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The First Time

Reema Demopoulos

December 9th, 2018


I was eleven years old. It was a year of firsts -- I had been given my own set of keys to the apartment, and I was walking home alone from school; I was experimenting with training bras, and I was finally getting out of my strictly pants-only closet. My mother had convinced me to wear a dress for picture day. I groaned the whole time I was getting dressed that morning, doing my best to hide how excited I was to wear it. I thought of myself as a nerd, with my glasses and typical T-shirt/jeans/ponytail-for-convenience style, but in my brand-new dress, I felt pretty. Throughout the day I got surprised compliments from all my friends and even a teacher, and with every one I glowed.


My dress was soft, thin, and dark blue, cut in a close crew neck and still smelling like flowery fabric softener even after a day of wearing it. The little white string to tie around my waist matched my knee-high socks. I was wary of the skirt’s length at first, as it didn’t even go to my knees, but I grew more comfortable as the day went on. It swished when I walked. With each step, I turned my head slightly so that my ponytail would swing side to side.


I was proud that, although I was only in sixth grade, my parents thought I was responsible enough to walk the two miles home all by myself. I didn’t know the names of the streets I went down, but I kept track of where I was going with landmarks. I turned left when I reached the clothing store, Something Else on Smith. I was halfway home after crossing the Gowanus Canal, and two-thirds of the way there once I stopped smelling it. At Court Street Pastries I was just three blocks away, and that’s when I heard voices.


I glanced over my shoulder to see a group of teenage boys half a block back, all wearing hoodies and half a foot taller than me. I tried to count them in my head, but I didn’t get past six before one of them smiled. He called something out that I didn’t hear, and one of his friends whistled at me. Gripping the straps of my backpack with white knuckles, I smiled nervously and kept walking. It was the kind of whistle you hear on television, the one that the boys give the cheerleaders when they bend over. I thought it was a compliment and grinned to myself, until the same boy who’d yelled before called out something else. I couldn’t make out anything he said, except for the word bitch. Alarms went off in my head. I knew what that word meant. I heard laughter. I started running. I didn’t look behind me for a moment, and didn’t stop until I was in front of the door to my building. I fumbled for my shiny new keys and unlocked the door as fast I could, then leapt inside and slammed it shut even faster.


I bent over, panting with my hands on my bare knees, my lungs empty, and my mind a jumble of fear and confusion. I stayed doubled over and looking with my head between my legs for a long time. I don’t remember when I got up, but I didn’t move until I was absolutely certain that the boys were gone, that they hadn't followed me home. I stood up, took a shaky breath, and climbed the stairs to my apartment. I felt safer, but the uneasiness hadn't left me. The funny thing was, the more I thought about it, the sillier it seemed. Why was I so scared? Were they even talking to me? They were probably just goofing off. What had just happened?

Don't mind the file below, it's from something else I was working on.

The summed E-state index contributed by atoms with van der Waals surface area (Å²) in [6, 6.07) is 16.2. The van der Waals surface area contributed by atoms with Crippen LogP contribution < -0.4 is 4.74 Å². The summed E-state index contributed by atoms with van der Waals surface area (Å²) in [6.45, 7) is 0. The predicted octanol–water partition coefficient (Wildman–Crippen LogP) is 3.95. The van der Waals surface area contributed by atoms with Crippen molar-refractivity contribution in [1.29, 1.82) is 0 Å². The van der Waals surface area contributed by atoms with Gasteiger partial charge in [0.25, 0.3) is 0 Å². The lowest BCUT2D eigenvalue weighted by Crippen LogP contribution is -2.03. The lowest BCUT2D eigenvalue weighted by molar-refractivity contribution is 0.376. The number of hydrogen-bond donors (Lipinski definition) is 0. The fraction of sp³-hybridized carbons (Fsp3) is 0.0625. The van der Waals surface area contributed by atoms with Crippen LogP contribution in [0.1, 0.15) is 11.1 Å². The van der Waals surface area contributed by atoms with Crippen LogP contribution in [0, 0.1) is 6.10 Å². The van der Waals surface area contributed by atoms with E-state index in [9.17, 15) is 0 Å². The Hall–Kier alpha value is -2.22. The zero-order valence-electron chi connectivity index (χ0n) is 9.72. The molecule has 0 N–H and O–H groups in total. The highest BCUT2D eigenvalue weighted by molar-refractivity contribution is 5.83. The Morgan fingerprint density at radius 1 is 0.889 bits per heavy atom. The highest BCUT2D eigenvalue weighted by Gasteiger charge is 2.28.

No one was home yet, so I walked alone to my room. I put my backpack on the floor and stood there staring at my reflection for a long time. The dress and stockings mostly hid my long, twig-like legs. My shoulders were covered by the tightly fitted sleeves. The straps of the bra I didn’t even need weren't showing. My green eyes looked unnaturally wide, shell-shocked. My face looked like a child’s, though I guess from the back…


I told myself nothing had happened. I was being paranoid; I had to get over it. I was embarrassed about what had happened and embarrassed about how I’d reacted, so I said nothing to my parents. They didn’t need to know. There was nothing to know. I took off my dress and crumpled it in my hands, stuffing it into the back of my closet with a resolution to force the incident from my mind. I didn’t like wearing dumb dresses, anyway. I changed into a T-shirt and jeans and put on a sweater, because I was suddenly getting chills.


That was the first time, but it definitely wasn’t the last. As I grew up and got more comfortable with my body, with wearing shorts that go above my knees and leaving my shoulders bare, it seemed like everyone else did, too. Older men look me up and down on the subway and smile, and even in my own neighborhood or near my school I get whistles or comments on what a “pretty girl” I am. I've heard men say “is she even legal?” in reference to a subway ad for lingerie. I've heard “she was fourteen but she looked eighteen” once in person, and that’s far too many.


I’m fourteen now, and no longer a sixth-grade girl running home from school in fear. I may be three years closer to legality, but I am still a child. I am less afraid than I am disgusted, but I'm disgusted that I still have to be afraid if I'm outside and alone. There was a time when I might’ve thought it flattering, but I understand now that it’s not flattery when a fully grown man says I look older than I am, or stares at me and licks his lips. It is weird when someone I don’t even know tells me I have great legs or a swimmer’s body or anything about my body, actually. Catcalling is not a compliment. No eleven-year-old girl—nor anyone else, for that matter—should walk down the street in fear because she’s wearing a dress.

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